If you had a chance to read our review on Rihanna's latest album last week, then the name Mikky Ekko should ring a bell. For those who missed out, here's a guy whose warm and tender crooning makes the piano ballad Stay one of the few best moments on Unapologetic. Now with his own track Pull Me Down, the first single from his upcoming debut album, Ekko continues to impress with vocals that seem custom-made to reap success in the charts. We're also thankful for the fact that Clams Casino, one of the most inventive hip hop producers of the hour, throws his experimental flair into the mix, effectively stopping it from becoming a run-of-the-mill ballad.
will.i.am (featuring Britney Spears)/ Scream and Shout
American producer and all-around talent will.i.am shares with us the third single from his fourth studio album #willpower, Scream and Shout. Featuring the one and only Ms Spears, the track is clearly geared towards the dancefloor with the LMFAO-inspired electro-dance beat, the infamous Gimme More's ''Britney, bitch'' hook, plus enough synths to last until the end of 2013. Despite it all, the song fizzles out pretty quickly, and with a running time of almost five minutes, the rather uninspired hook ''I want to scream and shout, and let it all out'' becomes annoyingly repetitive rather than pleasantly catchy.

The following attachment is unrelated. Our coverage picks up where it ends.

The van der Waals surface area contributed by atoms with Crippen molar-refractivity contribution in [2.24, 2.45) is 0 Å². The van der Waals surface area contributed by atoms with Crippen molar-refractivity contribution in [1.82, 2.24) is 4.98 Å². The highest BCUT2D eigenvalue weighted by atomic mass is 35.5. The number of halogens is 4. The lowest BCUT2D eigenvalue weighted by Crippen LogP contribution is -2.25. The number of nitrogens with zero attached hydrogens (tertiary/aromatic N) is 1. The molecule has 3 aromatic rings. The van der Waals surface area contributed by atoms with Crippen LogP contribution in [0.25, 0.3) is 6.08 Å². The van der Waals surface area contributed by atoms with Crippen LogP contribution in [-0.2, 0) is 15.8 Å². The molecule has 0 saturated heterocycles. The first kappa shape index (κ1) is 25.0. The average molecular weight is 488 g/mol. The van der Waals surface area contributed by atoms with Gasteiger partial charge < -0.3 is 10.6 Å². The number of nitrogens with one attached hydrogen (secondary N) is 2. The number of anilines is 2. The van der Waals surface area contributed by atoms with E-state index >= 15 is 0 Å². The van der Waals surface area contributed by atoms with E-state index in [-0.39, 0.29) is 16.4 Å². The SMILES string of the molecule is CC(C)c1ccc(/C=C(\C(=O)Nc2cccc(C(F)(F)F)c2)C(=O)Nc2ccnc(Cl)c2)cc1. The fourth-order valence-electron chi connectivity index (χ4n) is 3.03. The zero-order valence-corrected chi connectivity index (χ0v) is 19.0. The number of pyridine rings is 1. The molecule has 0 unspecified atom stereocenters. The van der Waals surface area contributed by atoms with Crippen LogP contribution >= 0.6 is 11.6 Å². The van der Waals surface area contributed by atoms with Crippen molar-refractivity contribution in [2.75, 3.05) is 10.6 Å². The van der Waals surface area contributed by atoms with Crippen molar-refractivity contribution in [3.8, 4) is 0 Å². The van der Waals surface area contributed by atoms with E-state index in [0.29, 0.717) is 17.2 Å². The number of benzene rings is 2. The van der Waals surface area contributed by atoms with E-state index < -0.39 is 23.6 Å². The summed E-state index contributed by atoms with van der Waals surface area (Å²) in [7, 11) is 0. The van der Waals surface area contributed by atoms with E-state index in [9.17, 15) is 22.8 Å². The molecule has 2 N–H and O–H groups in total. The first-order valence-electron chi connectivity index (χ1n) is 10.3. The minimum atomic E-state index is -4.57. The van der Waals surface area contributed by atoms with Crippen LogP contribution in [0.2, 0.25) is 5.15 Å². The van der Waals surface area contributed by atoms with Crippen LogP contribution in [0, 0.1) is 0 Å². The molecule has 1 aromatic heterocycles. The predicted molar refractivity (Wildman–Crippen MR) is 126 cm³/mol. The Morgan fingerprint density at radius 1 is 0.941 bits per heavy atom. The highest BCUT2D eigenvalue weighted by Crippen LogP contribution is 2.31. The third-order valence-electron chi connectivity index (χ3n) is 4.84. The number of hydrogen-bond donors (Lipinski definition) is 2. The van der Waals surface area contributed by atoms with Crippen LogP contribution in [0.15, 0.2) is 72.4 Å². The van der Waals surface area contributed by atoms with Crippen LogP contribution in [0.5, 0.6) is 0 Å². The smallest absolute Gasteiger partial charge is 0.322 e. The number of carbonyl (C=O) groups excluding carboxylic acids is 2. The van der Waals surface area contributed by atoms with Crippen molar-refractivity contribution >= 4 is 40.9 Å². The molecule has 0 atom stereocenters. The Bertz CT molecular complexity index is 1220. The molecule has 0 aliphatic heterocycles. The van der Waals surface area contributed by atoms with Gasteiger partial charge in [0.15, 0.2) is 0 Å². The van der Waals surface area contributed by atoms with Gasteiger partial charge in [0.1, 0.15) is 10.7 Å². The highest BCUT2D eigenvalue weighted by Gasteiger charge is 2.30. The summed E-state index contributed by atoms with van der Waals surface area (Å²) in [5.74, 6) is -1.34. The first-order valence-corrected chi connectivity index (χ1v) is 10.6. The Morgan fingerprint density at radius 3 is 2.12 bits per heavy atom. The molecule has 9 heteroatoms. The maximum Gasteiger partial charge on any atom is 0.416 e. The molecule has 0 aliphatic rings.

Cher/ Women's World
While her smash hit Believe was ahead of its time when it came out in 1998 (we'd like to think she's the one to blame for the whole Auto-Tune business in pop music), her 2012 offering Women's World comes rather late in the electronic dance music game. Why? For one, the song is produced by Paul Oakenfold, British trance DJ who hasn't produced anything memorable since his 2002 megahit Starry Eyed Surprise. As the title suggests, the song fully endorses female empowerment while the 66-year-old diva belts out: ''Everybody in the club stand up, come together now/This is a women's world.'' Cher's forthcoming 26th album _ her first studio album since 2001's Living Proof _ is said to feature collaborations with fellow female artists Pink and Lady Gaga.
About the author
Writer: Chanun Poomsawai